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|History of Cambria County, V.2|
|HISTORY OF CAMBRIA COUNTY.||493|
officer and commanded the Third Brigade, Third Division. He also commanded the Fifty-fourth Regiment at the battles of Cedar Creek and Fisher's Hill, under Major-General Sheridan. Captain Suter was a gallant officer and a superb tactician, and for these and other gentlemanly qualities Major-General George Crook, under whom he served, gave him this document:
Headquarters Department West Virginia,His Excellency A. G. Curtin,
Cumberland, Md., Feb. 3, 1865.
Governor of Penna.
Governor: I take pleasure in recommending to your consideration John Suter, late Captain Co. A. 54th Penna. Vol., who served under my command through the entire campaign in the Shenandoah--commanding his regiment at the battles of Opequon, Fisher's Hill and Cedar Creek.
He is worthy and a gallant officer. I commend him to your Excellency. Any position you may see fit to give will be worthily bestowed.
I am, governor, very respectfully,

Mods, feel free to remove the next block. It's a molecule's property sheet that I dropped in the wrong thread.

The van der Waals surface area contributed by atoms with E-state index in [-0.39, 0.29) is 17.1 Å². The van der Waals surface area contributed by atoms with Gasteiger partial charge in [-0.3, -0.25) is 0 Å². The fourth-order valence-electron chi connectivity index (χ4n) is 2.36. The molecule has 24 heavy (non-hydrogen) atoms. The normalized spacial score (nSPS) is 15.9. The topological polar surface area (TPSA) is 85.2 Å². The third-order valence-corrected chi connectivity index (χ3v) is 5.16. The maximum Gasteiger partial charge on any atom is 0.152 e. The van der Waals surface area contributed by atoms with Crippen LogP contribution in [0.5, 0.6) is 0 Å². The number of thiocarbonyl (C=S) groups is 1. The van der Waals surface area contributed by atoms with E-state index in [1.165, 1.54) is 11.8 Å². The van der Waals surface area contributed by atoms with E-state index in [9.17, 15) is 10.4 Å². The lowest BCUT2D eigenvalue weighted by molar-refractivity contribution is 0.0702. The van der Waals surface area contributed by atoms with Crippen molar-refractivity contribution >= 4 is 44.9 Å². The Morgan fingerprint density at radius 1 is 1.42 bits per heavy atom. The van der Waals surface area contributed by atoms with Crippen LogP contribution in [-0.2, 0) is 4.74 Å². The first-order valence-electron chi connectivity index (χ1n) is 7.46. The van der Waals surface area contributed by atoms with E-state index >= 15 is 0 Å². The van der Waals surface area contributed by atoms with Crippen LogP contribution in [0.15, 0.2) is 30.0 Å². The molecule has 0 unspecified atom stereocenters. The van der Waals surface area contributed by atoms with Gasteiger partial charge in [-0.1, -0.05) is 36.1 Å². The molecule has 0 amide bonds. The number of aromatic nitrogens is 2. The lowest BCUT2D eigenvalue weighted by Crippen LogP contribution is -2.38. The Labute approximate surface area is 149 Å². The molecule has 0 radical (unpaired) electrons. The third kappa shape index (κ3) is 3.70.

Your obedient servant,Captain Suter was honorably discharged on the expiration of his enlistment, December 15, 1864, and at the solicitation of Andrew Carnegie, who was then superintendent of the Pittsburg Division of the Pennsylvania railroad, he entered the trainmaster's office in February, 1865, and in October following was appointed chief operator of the telegraph department of that division, where he served until his death. He was connected with the New Jerusalem church of Allegheny City, Pennsylvania, and a member of McPherson Post No. 117, Grand Army of the Republic, at Pittsburg, Pennsylvania. In view of his fidelity to his country and the railroad company, he assumed a prominent part in the suppression of the revolution in Pittsburg, known as the Railroad Riots, in July, 1877, which was the most trying incident of his life. The horrible acts and scenes which he saw and passed through produced a partial collapse of his mind, which caused his death. For further military particulars, see the history of the Fifty-fourth Regiment and other military organizations from Cambria county, and the graphic war letters of Captain Suter in another volume of this work. Also in the Century edition of the "Battles and Leaders of the Civil War," Volume 4, pages 489 and 531, and elsewhere therein.
DAVID DIBERT, prominently identified with important business interests of Johnstown before the flood of 1889, was descended from a French family by the name of De Bert. Huguenots in religion at the time of the revocation of the Edict of Nantes, they escaped persecution by taking refuge in Holland where the family name took the form of Dybird. They